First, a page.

Let’s just be honest here: the Cleveland Browns need all the fans they can get. They won one game last season. One. So maybe, just maybe, ticking off a bunch of patriotic Americans who’d otherwise root for them isn’t the smartest idea.
A local Veterans of Foreign Wars Post in Strongville, Ohio now says it’s refusing to air Browns games on weekends, normally a well-attended gathering for their sports fans, saying they love their flag more than their football team. The announcement comes after about a dozen Browns players knelt in protest during the National Anthem before Monday’s preseason game against the New York Giants, echoing a spreading trend in the NFL started by disgraced – and now unemployed – quarterback Colin Kaepernick.
For their part, Browns players who took part in the protest claimed they took the moment to pray for peace.
The VFW Post 3345 announced their boycott of the Browns in a Facebook post showing a photo of their road sign, which clearly states that if the National Anthem isn’t welcome at Browns games, then Browns games aren’t welcome at the VFW. So far, the post has gotten more than 5,000 shares on Facebook.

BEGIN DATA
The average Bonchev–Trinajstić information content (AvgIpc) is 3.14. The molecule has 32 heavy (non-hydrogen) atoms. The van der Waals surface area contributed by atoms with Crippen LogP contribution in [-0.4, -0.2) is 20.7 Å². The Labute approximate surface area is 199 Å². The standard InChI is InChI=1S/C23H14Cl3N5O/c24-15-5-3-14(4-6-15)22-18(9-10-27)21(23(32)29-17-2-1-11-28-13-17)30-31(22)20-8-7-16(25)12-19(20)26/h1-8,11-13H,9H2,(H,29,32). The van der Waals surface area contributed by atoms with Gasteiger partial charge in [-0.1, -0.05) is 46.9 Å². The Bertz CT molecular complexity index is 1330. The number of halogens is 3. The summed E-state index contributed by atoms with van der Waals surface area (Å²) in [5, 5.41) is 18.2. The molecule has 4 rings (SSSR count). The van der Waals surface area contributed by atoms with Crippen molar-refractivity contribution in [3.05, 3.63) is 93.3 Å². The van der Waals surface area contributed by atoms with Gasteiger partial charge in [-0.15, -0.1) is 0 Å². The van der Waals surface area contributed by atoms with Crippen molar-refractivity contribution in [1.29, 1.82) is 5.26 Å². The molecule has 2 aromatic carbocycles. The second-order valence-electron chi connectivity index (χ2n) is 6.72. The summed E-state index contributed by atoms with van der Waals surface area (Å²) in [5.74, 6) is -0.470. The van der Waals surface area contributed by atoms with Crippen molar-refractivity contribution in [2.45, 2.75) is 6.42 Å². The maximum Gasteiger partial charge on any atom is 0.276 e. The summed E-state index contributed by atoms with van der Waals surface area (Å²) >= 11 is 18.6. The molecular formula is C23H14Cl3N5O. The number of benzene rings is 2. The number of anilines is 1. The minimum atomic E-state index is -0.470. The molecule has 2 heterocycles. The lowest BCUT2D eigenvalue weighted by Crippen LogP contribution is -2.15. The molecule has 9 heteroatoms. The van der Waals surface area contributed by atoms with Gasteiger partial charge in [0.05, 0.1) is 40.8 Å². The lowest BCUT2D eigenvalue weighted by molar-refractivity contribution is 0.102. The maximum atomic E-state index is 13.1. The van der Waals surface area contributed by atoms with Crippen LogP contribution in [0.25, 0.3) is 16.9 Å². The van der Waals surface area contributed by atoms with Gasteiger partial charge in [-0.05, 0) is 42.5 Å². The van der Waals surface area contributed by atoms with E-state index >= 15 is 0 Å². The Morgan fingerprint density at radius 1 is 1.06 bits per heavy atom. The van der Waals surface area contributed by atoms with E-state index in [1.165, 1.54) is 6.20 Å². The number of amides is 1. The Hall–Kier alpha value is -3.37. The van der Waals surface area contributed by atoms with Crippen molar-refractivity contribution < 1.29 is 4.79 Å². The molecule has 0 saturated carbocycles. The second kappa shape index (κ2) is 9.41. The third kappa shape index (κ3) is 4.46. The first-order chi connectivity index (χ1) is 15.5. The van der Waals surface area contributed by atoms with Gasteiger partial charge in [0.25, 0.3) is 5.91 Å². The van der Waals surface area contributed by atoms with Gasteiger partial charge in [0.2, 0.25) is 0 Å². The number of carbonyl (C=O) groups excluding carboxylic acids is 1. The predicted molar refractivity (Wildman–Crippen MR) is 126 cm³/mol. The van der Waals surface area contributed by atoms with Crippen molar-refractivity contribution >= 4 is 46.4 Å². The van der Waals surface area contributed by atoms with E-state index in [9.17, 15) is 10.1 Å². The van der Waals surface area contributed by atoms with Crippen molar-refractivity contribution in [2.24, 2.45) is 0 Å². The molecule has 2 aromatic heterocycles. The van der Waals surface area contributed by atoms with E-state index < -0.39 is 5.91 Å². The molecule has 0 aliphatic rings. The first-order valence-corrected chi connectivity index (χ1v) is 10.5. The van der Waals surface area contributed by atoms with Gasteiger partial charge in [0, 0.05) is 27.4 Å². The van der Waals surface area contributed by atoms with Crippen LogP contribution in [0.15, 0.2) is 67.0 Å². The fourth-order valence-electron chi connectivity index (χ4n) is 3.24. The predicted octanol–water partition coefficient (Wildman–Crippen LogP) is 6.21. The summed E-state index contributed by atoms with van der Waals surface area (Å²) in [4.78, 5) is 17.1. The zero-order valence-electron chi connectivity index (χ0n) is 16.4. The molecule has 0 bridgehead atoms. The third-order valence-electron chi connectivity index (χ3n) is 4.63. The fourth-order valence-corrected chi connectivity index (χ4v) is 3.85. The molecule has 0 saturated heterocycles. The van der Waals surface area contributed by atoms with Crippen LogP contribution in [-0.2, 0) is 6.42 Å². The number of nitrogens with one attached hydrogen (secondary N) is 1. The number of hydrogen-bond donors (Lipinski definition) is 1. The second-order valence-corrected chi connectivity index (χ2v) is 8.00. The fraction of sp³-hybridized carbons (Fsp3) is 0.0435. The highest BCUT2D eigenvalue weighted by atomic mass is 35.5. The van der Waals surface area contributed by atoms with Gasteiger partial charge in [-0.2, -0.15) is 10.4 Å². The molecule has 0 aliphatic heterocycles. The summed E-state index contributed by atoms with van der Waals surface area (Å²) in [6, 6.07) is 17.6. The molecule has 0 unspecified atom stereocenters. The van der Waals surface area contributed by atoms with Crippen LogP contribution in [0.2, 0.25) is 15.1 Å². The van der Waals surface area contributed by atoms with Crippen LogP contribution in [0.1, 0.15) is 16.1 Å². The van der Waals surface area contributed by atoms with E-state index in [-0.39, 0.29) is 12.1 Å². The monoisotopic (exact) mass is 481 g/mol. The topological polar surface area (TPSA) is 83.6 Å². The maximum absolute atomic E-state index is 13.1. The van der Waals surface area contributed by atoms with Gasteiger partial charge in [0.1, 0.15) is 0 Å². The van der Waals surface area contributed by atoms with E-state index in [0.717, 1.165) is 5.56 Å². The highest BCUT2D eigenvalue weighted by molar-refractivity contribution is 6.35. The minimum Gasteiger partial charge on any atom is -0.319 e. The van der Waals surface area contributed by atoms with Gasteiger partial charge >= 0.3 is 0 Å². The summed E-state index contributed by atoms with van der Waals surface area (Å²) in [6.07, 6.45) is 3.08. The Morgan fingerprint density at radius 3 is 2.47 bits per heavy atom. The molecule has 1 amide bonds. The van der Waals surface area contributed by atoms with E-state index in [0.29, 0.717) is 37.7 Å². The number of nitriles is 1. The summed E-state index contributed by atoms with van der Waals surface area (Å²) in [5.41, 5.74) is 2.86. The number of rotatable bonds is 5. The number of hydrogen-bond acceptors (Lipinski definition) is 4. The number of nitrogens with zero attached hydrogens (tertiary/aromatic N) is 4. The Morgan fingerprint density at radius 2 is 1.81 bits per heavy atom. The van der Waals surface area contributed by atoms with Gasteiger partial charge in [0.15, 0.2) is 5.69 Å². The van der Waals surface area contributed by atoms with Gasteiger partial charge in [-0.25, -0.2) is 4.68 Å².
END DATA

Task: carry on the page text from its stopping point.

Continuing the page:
Military vets at the VFW Post 3345 told reporters with WTHR they’re fine with the players expressing their right to protest, just as they support their own right to boycott anyone who disrespects the country they fought for – even if that includes their own sports teams.
"We fought for the rights of everybody in this country. We joined the military to fight for the freedom of speech and the right to bear arms. We respect that. But it has to be in a manner that we feel is respectful to us as well," explained VFW Post Commander Tim Zvoncheck.
Browns players’ decision to kneel during the National Anthem has irked more than just the local VWF members. An Ohio Supreme Court Justice and Vietnam veteran slammed the team earlier this week, saying he won’t be attending any Browns games played by “draft dodging millionaire athletes” that disrespect the flag.